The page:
1
$\begingroup$

I have two questions about the mice package.

  • The first, is the mincor in the quickpred argument. When on the cran it says it is the absolute minimum correlation compared. Does this mean that if I set mincor to zero even very weak correlations will be accepted? If I understand correctly, for a good result I should put values close to 1. Sorry if I'm being too layman or ignorant on the subject, but I had to learn from scratch about multiple imputation.
  • Another question I have is about the size of the missing values. I think my data has a lot of missing values, but I'm not sure if I can imput even though.

An example of how I made the function for the multiple imputation

m.out <- mice(result.wide, m=10, 
pred=quickpred(result.wide, mincor=0, include = 
c("category", "region"), exclude=c( "NAME_AP")))

These are the amounts of missing values. enter image description here

$\endgroup$

1 Answer 1

0
$\begingroup$

First, I think regarding the mincor argument in quickpred, it will decide to only use variables as predictors in the imputation model, that are correlated at least r=0.1 with the target variable (note that mincor = 0.1 is the default). As such, if you use the argument as mincor = 0, it should use all variables as predictors in the imputation model (assuming there are no errors - as I have never tried this).

Second, you would have to first diagnose the missing data mechanism (i.e., is it missing completely at random - MCAR, missing at random - MAR, or missing not at random - MNAR).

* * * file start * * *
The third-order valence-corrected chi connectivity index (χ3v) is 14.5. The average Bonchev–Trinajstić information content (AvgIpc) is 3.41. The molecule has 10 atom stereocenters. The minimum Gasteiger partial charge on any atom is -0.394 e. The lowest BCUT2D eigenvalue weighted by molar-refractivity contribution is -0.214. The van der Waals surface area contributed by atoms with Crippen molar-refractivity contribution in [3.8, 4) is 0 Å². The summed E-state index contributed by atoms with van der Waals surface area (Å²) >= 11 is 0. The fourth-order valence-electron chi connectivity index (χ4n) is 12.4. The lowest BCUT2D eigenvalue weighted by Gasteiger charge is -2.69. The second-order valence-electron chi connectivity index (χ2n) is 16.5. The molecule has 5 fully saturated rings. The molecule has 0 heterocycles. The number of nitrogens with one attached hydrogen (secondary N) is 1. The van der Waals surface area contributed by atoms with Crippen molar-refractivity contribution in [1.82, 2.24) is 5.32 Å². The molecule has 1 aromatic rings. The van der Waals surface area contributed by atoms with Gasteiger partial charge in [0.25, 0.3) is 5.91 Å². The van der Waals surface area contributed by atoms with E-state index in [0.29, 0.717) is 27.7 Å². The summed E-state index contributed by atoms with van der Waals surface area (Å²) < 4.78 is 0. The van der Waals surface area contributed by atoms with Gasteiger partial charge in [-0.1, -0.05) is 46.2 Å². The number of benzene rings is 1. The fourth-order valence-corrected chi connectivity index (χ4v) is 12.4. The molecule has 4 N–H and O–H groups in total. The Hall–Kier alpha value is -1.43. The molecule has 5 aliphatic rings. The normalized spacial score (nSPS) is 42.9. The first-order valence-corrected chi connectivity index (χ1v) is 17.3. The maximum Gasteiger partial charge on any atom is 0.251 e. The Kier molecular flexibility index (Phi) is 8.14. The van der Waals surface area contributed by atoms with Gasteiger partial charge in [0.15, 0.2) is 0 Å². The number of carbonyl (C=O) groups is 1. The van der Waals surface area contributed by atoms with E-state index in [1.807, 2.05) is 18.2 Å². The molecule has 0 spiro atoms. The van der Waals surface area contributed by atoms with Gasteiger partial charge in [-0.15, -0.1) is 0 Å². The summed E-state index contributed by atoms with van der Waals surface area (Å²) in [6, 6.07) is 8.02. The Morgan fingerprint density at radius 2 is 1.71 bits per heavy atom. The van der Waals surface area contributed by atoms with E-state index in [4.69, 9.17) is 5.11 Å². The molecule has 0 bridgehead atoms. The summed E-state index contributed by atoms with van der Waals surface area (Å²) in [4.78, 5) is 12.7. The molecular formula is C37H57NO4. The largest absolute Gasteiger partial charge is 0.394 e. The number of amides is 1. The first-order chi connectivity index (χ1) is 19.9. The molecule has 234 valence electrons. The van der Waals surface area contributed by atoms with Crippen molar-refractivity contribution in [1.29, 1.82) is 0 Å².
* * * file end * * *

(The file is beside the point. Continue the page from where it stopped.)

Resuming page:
1. MCAR: The probability of missing is the same for all cases (i.e., causes of the missing data are unrelated to the data).
  2. MAR: The probability of being missing is the same only within groups defined by the observed data.
  3. MNAR (or NMAR): Missing not at random or not missing at random means that the probability of being missing varies for reasons that are unknown to us.

(Source: https://stefvanbuuren.name/fimd/sec-MCAR.html)

Generally speaking, MCAR is usually unrealistic, MAR is somewhat plausible, while MNAR is often plausible. As such, MCAR and MAR are typically considered "ignorable" as information about the missing data itself is not included when dealing with the missing data. In contrast, MNAR is typically "non-ignorable" because the missing data mechanism must be modelled while you deal with the missing data.

Once you have diagnosed the missing data mechanism it will inform your approach to dealing with the missing data. For example, using multiple imputations (MI) and maximum likelihood (ML), you assume your data is at least MAR. Listwise deletion requires data to be MCAR to reduce/prevent bias in results. If you aim to use MI, you assume your data is at least MAR. If your data is MNAR, then using MI is not appropriate.

Diagnosing the mechanism: https://www.theanalysisfactor.com/missing-data-mechanism

Regarding how much data MI can "deal with," the MICE package should be able to deal with the missingness you have mentioned above. However, you should note that the more missingness for a particular variable will be reflected in larger error terms when compared to those variables with fewer missing data points. This will impact your ability to detect significant relations to these variables.

$\endgroup$

Your Answer

By clicking “Post Your Answer”, you agree to our terms of service and acknowledge you have read our privacy policy.

Not the answer you're looking for? Browse other questions tagged or ask your own question.